On the strength of hisÂ Ether-related “comeback,” there are few albums I anticipated more than Nas’sÂ Stillmatic. (Honestly, Wu-Forever and MBDTF are the only other albums I waited for with that type of anxiety.) He didn’t disappoint, either, as tracks such as Second Childhood and RewindÂ exhibitedÂ the type of ambitiously—even painfully—detailed creativity long-time Nas fans had been expecting from him.
The album climaxes with One Mic, a track that somehow managed to pull all of Nas’s best qualities together to create a song that some critics called “the best song of the decade.”
Perhaps the most memorable and rewindable part of that song combines Jesus, bullets, and a bit of tricky math to create a four bar stretch that I considered to be one of the best, most creative, and most clever collection of lyrics I’d ever heard.
Jesus died at age 33, there’s 33 shots
From twin Glocks there’s sixteen apiece, that’s 32
Which means one of my guns was holding 17
27 hit your crew. 6 went into you
I listened to this song again the other day. And, while the track and those lines still sound as hot as ever, something dawned on me. A question. Three, actually.
“Wait, what the f*ck is he talking about? How the f*ck do you go from Jesus to shooting random n*ggas in a 13 word stretch? And, what’s the connection between Jesus’s age and the number of bullets you needed to murder this anonymous crew?”
Now, I’m not saying this to pick on Nas. He remains one of my favorite rappers. But, songs like One Mic and my reaction to it remind me of one of the first things I learned about rap:
Rappers are prone to say shit that sounds smart and clever and intellectual and witty but makes no f*cking sense. You could even argue that a very, very, very high percentage (I’d guess somewhere between 40 and 60) of the most clever, rewindable, and “higher-level” sounding bars are created because…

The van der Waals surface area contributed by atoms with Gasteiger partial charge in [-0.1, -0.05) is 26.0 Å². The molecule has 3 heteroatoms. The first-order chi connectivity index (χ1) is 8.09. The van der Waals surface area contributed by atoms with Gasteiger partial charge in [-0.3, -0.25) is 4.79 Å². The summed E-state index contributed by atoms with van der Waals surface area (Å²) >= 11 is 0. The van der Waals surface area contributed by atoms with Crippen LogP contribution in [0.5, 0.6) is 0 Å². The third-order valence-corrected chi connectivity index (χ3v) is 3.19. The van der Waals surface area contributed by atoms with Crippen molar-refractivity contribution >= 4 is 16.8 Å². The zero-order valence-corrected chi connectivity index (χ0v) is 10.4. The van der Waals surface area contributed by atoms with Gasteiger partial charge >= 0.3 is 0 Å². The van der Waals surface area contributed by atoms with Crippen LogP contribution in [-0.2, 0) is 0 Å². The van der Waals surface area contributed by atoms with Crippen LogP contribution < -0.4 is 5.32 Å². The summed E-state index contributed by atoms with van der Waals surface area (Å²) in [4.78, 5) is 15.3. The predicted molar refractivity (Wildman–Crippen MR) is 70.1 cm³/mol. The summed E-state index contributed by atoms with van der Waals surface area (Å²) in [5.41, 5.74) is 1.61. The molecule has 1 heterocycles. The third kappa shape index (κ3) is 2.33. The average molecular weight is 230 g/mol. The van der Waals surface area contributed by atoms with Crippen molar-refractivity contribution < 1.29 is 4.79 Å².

A) It sounded good
B) He figured out that “euphemism” and “new religion” kinda rhyme with each other, and thought it would be cool to find a way to put that in a song
Mind you, I’m not saying that all rap is like this. Most of the best rappers put a decent amount of thought and effort into constructing their lyrics, and even the nonsense is somewhat intentional. But, when an art form is based on braggadocioÂ and hyperbole—and prominently features (relatively) uneducated street dudes—sounding “cool” and “clever” is going to takeÂ precedentÂ over “making sense.”
I’m not making any new revelations here. People who follow rap are generally aware that what I’m saying is true. But, while the concept and the awareness of this concept aren’t new, the pushback they’re beginning toÂ receiveÂ is. Yes, rappers have always come under fire for their lyrics, but betweenÂ Rick Ross’s date rape anthem, LL Cool J’s bizarre forgiveness of slavery, Lil Wayne’s reference to Emmett Till, and Nicki Minaj callingÂ herself as a Republican, there have been at least four instances in the last six monthsÂ where a throwaway lyric from a popular rapper became headline news.